We landed in Seattle, again did the slow-taxi (which was made more painful by the fact that Samwich picked that time to have his one and only freak-out of the entire flight), and pulled up to the gate. We were in the third row of coach, so we were near the front of the customs line, and quickly got to a customs agent. We gave him our passports and declaration form, and he literally smiled to us and said “Welcome Home!”, and that was it.


Anh and I have traveled a TON internationally. This was by FAR the easiest entry we’ve ever had. Maybe it was random, maybe we looked friendly, but wow…. I’ve been asked SO many questions before, literally taken ten minutes at the counter – this time – 30 seconds, tops.

We were wondering thought – when they scan in your passport – what data shows up on their screen? How integrated are the US IT systems? All your other trips? Other info? How do they deal with new passport numbers for the same person? (Passport ID #’s are unique per passport, not by the person – this was my first trip w/this passport).

Seattle greeted us upon our return with a sunny, warm (high 50’s, which is warm for Seattle at this time of year) day.

We got in the door, put Samwich down, and he walked over to the windows, and kissed them.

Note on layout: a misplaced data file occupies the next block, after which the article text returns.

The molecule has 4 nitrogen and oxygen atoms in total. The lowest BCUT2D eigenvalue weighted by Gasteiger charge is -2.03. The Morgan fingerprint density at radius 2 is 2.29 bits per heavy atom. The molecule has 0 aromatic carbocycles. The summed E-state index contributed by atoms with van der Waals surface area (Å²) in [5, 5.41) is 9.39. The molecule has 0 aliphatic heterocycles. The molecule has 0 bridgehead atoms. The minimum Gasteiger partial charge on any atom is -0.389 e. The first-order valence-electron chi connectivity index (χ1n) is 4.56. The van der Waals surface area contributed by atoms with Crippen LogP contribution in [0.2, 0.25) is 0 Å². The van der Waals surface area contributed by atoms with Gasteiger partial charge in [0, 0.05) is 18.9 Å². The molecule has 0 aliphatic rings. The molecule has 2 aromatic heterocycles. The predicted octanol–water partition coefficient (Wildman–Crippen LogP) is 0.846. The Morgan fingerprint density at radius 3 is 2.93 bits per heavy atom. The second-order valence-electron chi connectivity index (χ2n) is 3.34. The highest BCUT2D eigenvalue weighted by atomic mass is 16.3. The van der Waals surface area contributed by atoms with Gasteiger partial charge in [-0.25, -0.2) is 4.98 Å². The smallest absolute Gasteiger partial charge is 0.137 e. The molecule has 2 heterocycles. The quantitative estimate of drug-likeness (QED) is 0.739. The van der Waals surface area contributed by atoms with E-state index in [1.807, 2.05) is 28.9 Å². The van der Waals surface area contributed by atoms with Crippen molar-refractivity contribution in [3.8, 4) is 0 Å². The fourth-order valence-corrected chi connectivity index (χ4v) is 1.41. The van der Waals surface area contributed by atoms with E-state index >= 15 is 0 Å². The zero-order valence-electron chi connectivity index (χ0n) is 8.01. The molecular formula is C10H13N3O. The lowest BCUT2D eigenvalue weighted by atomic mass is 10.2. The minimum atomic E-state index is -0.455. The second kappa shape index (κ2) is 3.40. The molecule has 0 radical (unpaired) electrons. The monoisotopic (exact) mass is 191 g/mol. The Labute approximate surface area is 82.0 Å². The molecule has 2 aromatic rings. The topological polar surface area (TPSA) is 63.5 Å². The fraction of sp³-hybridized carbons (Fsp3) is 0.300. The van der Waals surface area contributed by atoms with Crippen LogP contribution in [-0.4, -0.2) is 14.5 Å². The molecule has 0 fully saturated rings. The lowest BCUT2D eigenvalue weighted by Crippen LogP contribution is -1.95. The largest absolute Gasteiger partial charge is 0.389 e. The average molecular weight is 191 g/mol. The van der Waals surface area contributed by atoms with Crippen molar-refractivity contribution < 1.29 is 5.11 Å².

He was happy to get home too, as were we.

February 21, 2008

Paris – Home Tomorrow

Posted in travel at 3:08 pm by Michael

As I write this, Anh and Samwich are both sleeping, and in about five hours we’ll get up to go to the aiport to head home.

This has been an amazing trip, both what we expected, and not.

More on that later.  As much of an expectation that I often have about going on vacation, coming home, especially to one that you love (and the ones that you love) can be just as sweet.

Air France 40, bring us home swiftly and safely!

Paris – Good Food!

Posted in food, Paris, Samwich, travel at 3:00 pm by Michael

Good food for us doesn’t mean expensive – sometimes the best stuff is the cheapest (In N Out Burger for one).

Paris does have its share of street food – and a special version of it – since the vendors aren’t actually “on the street” – but have open portals to the street. Crepes, bakeries and the roasted chestnut vendors come to mind.

The crepes, as I mentioned before, are very fun, and extremely varied – from straight up dessert (chocolate, Nutella, fruits, sugar). Virtually every street that we walked down had some local creperie. Try it!

As for bread and croissants, we found Eric Keyser to be the best (http://www.maison-kayser.com/uk/boulangeries.html).

There were three meals that we had on this trip that were really special. (I did my best w/the links – all of these places don’t have their own websites, and some are in French.)

Part of the reason for much of this specialness was that we are mid-black truffle season. Many if not most of these places had some sort of special w/black truffles. This isn’t US black truffles where you get a sliver, you get a TON… totally different experience.

Au Bon Accueil (with Samwich)

Au Bon Accueil

We got there right as they opened (no reservation), and they squeezed us in, which was super nice. We even got a half-booth table which worked out very well for us w/the Samwich.

For starters we had a mushroom risotto (about four kinds of mushrooms), a quasi-mashed potato w/black truffles, with a soft boiled egg on top (with truffles, naturally), accompanied with perfect baby greens with shaved parmesan and truffles.